First Published: May 2007
Contents: Fantastic Four #111 (June 1971) to #137 (August 1973)
Key Creator Credits: Stan Lee, Archie Goodwin, Roy Thomas, Gerry Conway, John Buscema, Ross Andru, Joe Sinnott, and others
Key First Appearances: Walter Collins, Overmind, Air-Walker, Thundra,
Story Continues From: Essential Fantastic Four Vol. 5
Story Continues In: Essential Fantastic Four Vol. 7
Overview: Let’s set the scene here. Jack Kirby has just recently left the Fantastic Four (and Marvel). If this had happened in the last 10 years, more than likely Marvel would have cancelled the book and relaunched it the next month with a new #1. But in the 1970s, the book must go on month after month, so welcome aboard to Archie and Roy and Gerry and John. You have big shoes to fill, so let’s see how you do in Essential Fantastic Four Vol. 6.
To ease the transition, let’s bring in a lot of familiar faces. With Sue still caring for Franklin, Crystal and Medusa take turns as members of the Fantastic Four. Of course, if those two are around, then the Inhumans cannot be far behind. (But why is Quicksilver hanging out with Inhumans, and seems to be quite close to Crystal…)
Let’s bring in some familiar foes. Doctor Doom? Check! Galactus and his new herald Air-Walker? Check! The Frightful Four? Check! Dragon Man? Check! Diablo? Sigh, check. But we also get some new challengers, such as the Overmind. But the most treacherous foe is finally shown in Walter Collins, the constantly irate landlord of the Baxter Building. (“Johnny, what did you do with the rent check?”) Thankfully, John Byrne was finally able to have Reed write off Collins years later during his fantastic run of the 1980s.
The most interesting introduction in this volume is Thundra, who comes from the 23rd century when Earth is ruled by Femizons. She travels back to the 20th century to fight the strongest man, who happens to be Ben Grimm. Thundra will become a familiar face in the pages of Fantastic Four, working as an ally of our heroes and as an enemy as a member of the Frightful Four. She eventually develops a romantic interest in Ben, much to his chagrin.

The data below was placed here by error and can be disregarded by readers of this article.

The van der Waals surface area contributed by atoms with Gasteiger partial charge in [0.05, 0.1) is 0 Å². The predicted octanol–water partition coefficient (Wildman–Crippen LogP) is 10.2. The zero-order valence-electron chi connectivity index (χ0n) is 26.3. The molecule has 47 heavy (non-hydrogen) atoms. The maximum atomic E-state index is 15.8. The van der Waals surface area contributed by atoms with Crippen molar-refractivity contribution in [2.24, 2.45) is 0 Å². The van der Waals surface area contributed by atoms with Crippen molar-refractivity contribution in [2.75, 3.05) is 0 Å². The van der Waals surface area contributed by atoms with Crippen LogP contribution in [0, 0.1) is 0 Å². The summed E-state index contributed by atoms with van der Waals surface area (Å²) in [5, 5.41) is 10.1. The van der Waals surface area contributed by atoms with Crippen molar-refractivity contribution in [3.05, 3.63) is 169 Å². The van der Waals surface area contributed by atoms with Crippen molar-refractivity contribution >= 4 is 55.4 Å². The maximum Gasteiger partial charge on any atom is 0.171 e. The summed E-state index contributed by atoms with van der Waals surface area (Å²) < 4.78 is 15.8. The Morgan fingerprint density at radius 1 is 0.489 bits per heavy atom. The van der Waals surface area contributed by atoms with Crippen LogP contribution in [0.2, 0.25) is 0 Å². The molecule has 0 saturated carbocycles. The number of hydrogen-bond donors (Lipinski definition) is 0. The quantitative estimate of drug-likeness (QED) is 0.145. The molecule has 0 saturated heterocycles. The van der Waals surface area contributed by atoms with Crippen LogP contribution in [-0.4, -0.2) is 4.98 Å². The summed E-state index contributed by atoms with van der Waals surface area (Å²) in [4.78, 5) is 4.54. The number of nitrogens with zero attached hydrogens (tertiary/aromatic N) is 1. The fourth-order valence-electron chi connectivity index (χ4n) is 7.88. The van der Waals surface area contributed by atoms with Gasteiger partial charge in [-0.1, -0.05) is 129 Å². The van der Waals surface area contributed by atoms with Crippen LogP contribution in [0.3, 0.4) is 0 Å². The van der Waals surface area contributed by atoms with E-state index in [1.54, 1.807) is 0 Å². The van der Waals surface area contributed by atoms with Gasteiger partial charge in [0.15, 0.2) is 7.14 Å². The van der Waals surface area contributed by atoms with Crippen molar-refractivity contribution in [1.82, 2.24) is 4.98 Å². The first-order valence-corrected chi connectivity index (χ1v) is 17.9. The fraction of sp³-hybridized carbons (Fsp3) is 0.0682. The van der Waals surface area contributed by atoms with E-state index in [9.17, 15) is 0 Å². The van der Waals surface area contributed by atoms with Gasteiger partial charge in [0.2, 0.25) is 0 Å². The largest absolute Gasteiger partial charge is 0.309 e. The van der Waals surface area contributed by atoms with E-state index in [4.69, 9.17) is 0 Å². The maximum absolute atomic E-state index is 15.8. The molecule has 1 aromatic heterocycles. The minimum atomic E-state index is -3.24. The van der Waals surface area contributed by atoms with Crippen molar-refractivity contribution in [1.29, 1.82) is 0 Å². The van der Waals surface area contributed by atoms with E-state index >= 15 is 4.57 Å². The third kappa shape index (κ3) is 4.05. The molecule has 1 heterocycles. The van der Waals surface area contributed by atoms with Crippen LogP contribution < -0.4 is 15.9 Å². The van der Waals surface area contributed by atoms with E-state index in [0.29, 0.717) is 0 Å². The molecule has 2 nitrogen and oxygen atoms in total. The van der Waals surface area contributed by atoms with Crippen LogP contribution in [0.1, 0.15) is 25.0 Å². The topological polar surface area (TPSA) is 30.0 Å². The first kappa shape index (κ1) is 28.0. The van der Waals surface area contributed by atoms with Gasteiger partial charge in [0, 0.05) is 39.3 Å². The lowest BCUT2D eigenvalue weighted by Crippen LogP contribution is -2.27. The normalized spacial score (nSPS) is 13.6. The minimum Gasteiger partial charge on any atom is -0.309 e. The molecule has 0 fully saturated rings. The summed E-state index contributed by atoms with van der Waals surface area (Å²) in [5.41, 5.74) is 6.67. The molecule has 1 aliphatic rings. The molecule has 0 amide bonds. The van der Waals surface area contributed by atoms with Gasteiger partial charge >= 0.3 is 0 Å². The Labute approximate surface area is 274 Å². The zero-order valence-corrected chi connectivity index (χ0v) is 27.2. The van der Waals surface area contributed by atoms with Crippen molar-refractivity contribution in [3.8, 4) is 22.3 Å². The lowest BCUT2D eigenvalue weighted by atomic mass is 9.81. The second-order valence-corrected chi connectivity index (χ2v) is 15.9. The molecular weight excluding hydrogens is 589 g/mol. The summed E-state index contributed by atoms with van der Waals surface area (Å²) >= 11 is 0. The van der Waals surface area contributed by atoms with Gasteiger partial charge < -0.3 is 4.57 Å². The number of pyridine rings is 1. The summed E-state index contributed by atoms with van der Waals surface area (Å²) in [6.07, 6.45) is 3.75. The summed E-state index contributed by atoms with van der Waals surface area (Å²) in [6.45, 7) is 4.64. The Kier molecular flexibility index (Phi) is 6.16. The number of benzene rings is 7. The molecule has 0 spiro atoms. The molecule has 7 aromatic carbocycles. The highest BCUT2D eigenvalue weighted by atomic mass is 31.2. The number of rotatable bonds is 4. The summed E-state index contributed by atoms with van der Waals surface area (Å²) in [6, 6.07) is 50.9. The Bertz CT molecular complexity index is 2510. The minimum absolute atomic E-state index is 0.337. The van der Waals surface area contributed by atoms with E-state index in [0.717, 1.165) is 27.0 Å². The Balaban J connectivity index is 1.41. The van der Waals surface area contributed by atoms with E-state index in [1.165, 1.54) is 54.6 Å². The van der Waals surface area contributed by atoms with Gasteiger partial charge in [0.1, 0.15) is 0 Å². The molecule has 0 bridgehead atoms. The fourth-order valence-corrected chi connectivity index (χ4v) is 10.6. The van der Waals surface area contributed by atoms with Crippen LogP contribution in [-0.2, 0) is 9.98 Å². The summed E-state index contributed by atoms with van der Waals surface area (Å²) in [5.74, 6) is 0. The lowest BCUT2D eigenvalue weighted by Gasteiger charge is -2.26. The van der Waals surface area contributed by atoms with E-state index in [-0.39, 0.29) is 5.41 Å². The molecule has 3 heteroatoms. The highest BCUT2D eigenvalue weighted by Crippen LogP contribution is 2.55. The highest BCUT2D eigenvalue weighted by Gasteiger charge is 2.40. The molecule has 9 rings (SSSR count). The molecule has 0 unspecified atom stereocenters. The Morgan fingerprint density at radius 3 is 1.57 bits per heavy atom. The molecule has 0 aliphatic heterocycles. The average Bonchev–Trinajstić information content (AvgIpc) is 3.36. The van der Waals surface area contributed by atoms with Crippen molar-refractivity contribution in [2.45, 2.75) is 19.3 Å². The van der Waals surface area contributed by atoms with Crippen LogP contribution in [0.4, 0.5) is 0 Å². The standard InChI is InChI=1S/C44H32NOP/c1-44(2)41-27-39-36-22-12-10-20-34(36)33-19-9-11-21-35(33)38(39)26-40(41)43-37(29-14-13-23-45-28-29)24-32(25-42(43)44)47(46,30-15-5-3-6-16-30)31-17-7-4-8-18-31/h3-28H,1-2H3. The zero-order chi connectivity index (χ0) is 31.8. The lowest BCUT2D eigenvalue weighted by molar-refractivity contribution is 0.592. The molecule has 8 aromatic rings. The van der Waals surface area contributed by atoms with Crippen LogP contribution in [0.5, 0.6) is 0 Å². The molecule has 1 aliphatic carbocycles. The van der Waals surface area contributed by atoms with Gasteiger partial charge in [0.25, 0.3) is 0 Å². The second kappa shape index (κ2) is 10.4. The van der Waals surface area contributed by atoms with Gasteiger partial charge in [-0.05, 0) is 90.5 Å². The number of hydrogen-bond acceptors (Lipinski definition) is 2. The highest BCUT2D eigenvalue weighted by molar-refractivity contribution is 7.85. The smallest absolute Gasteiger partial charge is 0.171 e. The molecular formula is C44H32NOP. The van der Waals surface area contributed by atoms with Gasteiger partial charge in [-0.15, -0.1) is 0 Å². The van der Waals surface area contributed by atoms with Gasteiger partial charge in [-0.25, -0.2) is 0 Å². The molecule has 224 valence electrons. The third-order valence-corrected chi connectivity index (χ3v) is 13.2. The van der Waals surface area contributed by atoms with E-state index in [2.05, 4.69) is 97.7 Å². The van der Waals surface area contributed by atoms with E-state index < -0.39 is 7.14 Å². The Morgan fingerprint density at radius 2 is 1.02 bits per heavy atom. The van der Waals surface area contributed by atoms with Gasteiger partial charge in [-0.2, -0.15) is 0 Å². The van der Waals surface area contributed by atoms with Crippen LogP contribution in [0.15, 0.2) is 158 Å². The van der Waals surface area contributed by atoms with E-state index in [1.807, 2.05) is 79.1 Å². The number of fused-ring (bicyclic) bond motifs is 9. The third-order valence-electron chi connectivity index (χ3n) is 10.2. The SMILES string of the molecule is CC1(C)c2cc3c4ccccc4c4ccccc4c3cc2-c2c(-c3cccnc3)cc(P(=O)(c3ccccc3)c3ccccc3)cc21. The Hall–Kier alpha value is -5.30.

What makes this Essential?: I want to like this more, I really do. But this volume just feels like a let down after the Lee-Kirby run. Maybe it’s not fair to compare these issues against that run, but this is the situation. The stories are decent but not dynamic. The art is very good but never breathtaking. There are some moments that rise up close to greatness, but then I wonder how Lee & Kirby would have done it. Case in point, in Fantastic Four #116, Doctor Doom leads the Fantastic Four against Overmind and Mr. Fantastic, I loved the issue, but I wanted to see Kirby draw that issue. A Fantastic Four completist should own this volume, but it is not essential for a casual Marvel fan.
Footnotes: The front and back covers to Marvel Treasury Edition #21 (1979) are included in this volume. The treasury edition reprints Fantastic Four #120 to #123, which are collected in this Essential. In addition, early versions of the covers to Fantastic Four #130 and #131 are also included in this book.
If you like this volume, try: the Inhumans mini-series from 1998. Written by Paul Jenkins with art by Jae Lee, the 12-issue series was part of the Marvel Knights launch. Several story arcs are at work in this collection: Attilan is under attack from external and internal forces. The next generation of Inhumans debate their future before entering the Terrigan Mists. And the royal family shows that they are just as dysfunctional as any other family. The tale fills in the gaps in the Inhumans history, fleshing it out into an epic story. This is one of the best Marvel stories ever, and probably needs to be read multiple times to catch everything. This has been collected repeatedly in trade paperback and hardcover editions, so it should be easy to find.
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